It’s been three weeks since members of the Islamist militant group Boko Haram, dressed in Nigerian military uniforms, stormed an all-girls secondary school and kidnapped nearly 300 students, disappearing into a nearby forested area.
For three weeks the world has watched, outraged at the lack of response from other nations and the boldness of Boko Haram, the group also responsible for a massive explosion that killed 75 in the capital city Abuja the same day as the mass kidnapping.
The search effort, however, has yielded very little information. Progress is slow. Mothers and fathers, pooling their resources to aid in the search of their daughters, gather daily to offer pleas to the kidnappers and the government — the indolent effort of President Goodluck Jonathan riddled with confusion and rumors of apathy.
(For three weeks President Jonathan has remained virtually silent, only speaking to criticize parents for not cooperating with police. First Lady Patience Johnson was also said to support the theory that the kidnapping was fabricated. “Patience Jonathan, who is the first lady, called some of the mothers to her, to meet with her, and she basically told them that they really need to be quiet and they were really bringing shame and embarrassment to Nigeria,” said Nicole Lee, from the TransAfrica Forum. “That’s certainly a problem.”)
With news that the militant group has kidnapped eight more girls, vowing to marry them off for a dowry of $12, the frustration has reached unbearable levels — Nigerians are demanding the government enact an effectual strategy to combat Boko Haram’s terrorism and protect their citizens. International outrage has sparked the White House to send a U.S. team to the country to help in the search for the missing. Mothers and daughters, internationally, are mobilizing to bring awareness to the degradation of women and girls who are trafficked for sex and sold worldwide.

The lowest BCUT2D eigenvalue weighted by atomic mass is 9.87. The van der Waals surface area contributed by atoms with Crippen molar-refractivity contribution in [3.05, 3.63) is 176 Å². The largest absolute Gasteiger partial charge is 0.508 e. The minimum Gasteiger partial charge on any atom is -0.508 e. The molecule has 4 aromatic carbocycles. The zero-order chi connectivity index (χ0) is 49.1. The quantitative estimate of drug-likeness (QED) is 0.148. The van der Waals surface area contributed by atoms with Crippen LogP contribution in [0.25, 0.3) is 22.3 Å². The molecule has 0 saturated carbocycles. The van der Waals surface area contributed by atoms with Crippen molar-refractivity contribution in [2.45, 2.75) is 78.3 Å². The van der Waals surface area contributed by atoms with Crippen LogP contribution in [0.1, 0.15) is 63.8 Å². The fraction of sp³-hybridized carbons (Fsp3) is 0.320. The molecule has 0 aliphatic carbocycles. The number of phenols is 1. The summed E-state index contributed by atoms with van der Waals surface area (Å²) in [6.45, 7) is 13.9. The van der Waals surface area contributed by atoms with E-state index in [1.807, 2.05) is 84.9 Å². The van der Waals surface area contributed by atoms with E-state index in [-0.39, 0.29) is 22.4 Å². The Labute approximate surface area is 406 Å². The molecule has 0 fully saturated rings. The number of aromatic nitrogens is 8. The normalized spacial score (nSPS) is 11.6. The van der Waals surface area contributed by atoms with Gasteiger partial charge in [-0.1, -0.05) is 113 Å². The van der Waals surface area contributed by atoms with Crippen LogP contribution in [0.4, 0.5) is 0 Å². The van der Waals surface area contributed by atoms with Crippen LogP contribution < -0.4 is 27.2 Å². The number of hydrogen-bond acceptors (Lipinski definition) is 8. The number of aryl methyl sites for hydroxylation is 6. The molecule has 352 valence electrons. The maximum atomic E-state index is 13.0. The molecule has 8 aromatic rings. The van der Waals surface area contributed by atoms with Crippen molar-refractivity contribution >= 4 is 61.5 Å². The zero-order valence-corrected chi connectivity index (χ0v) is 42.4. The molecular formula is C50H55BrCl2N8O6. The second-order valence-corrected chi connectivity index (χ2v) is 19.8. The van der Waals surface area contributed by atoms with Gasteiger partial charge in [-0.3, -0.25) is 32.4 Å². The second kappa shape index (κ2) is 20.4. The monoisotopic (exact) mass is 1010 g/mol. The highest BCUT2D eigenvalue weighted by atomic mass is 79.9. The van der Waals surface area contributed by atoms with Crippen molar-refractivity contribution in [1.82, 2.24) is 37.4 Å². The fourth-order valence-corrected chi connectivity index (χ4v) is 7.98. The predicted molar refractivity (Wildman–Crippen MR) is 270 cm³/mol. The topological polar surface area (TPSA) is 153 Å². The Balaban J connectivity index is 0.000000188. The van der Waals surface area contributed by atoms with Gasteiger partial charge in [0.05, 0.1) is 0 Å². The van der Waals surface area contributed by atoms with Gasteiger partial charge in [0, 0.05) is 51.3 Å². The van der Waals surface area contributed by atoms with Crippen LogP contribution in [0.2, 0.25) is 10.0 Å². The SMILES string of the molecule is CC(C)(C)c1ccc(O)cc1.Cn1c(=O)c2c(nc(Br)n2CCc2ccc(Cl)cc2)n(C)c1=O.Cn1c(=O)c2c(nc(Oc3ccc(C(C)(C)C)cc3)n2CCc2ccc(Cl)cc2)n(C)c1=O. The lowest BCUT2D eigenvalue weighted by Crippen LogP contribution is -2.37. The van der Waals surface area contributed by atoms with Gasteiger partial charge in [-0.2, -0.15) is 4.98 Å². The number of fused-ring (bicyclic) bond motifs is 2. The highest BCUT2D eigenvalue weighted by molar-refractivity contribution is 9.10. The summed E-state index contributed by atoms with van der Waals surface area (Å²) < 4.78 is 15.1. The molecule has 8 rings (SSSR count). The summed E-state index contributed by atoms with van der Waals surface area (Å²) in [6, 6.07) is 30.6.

But with the search and awareness of the mass abduction intensifying, outside nations are questioning Boko Haram’s motives, beginnings and identity in order to understand how kidnapping 276 girls could possibly be beneficial to them.
Here are some things we know about Boko Haram:
– Boko Haram, also known as The Congregation of the People of Tradition for Proselytism and Jihad, is an Islamist militant organization based in northeast Nigeria, Cameroon and Niger. They were founded in 2002 by Mohammed Yusuf (pictured above) and take the Hausa name of Boko Haram, which roughly translates to “Western education is sinful.” In short, the group aims to stop westernization and impose a stricter enforcement Sharia law.
– The group strongly opposes the education of women. Founder Mohammed Yusuf did, however, set up a religious complex for many poor Muslim families to send their children to impose Islamic law and denounce Western education.
– According to CNN: “They actually originated as a group called the Nigerian Taliban, which kind of explains where they’re coming from,” said CNN’s national security analyst Peter Bergen. “They are aiming to impose Taliban-style rule on much of Nigeria, particularly in the north where they are based.”